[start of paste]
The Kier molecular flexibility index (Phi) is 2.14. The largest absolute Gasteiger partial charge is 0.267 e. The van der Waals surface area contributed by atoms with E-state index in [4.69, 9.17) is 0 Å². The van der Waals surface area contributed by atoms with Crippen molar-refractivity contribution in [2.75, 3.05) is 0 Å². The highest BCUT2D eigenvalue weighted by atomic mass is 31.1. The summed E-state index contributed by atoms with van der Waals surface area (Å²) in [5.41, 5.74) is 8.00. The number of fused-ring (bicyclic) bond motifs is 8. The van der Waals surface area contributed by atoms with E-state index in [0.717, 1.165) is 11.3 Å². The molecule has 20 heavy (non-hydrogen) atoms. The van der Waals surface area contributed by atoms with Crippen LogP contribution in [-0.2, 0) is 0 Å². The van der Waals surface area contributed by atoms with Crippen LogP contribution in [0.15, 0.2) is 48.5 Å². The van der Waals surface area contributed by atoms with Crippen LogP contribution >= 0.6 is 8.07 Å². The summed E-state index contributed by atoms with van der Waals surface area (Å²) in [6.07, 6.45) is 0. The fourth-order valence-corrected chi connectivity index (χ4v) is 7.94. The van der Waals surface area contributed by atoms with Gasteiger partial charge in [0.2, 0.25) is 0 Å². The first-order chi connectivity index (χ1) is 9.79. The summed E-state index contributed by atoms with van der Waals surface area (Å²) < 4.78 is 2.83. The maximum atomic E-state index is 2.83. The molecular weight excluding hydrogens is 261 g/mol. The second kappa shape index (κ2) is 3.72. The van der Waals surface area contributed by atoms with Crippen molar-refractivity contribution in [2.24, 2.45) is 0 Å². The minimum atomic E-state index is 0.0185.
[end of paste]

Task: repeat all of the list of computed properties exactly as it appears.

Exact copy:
The Kier molecular flexibility index (Phi) is 2.14. The largest absolute Gasteiger partial charge is 0.267 e. The van der Waals surface area contributed by atoms with E-state index in [4.69, 9.17) is 0 Å². The van der Waals surface area contributed by atoms with Crippen molar-refractivity contribution in [2.75, 3.05) is 0 Å². The highest BCUT2D eigenvalue weighted by atomic mass is 31.1. The summed E-state index contributed by atoms with van der Waals surface area (Å²) in [5.41, 5.74) is 8.00. The number of fused-ring (bicyclic) bond motifs is 8. The van der Waals surface area contributed by atoms with E-state index in [0.717, 1.165) is 11.3 Å². The molecule has 20 heavy (non-hydrogen) atoms. The van der Waals surface area contributed by atoms with Crippen LogP contribution in [-0.2, 0) is 0 Å². The van der Waals surface area contributed by atoms with Crippen LogP contribution in [0.15, 0.2) is 48.5 Å². The van der Waals surface area contributed by atoms with Crippen LogP contribution >= 0.6 is 8.07 Å². The summed E-state index contributed by atoms with van der Waals surface area (Å²) in [6.07, 6.45) is 0. The fourth-order valence-corrected chi connectivity index (χ4v) is 7.94. The van der Waals surface area contributed by atoms with Gasteiger partial charge in [0.2, 0.25) is 0 Å². The first-order chi connectivity index (χ1) is 9.79. The summed E-state index contributed by atoms with van der Waals surface area (Å²) < 4.78 is 2.83. The maximum atomic E-state index is 2.83. The molecular weight excluding hydrogens is 261 g/mol. The second kappa shape index (κ2) is 3.72. The van der Waals surface area contributed by atoms with Crippen molar-refractivity contribution in [2.24, 2.45) is 0 Å². The minimum atomic E-state index is 0.0185.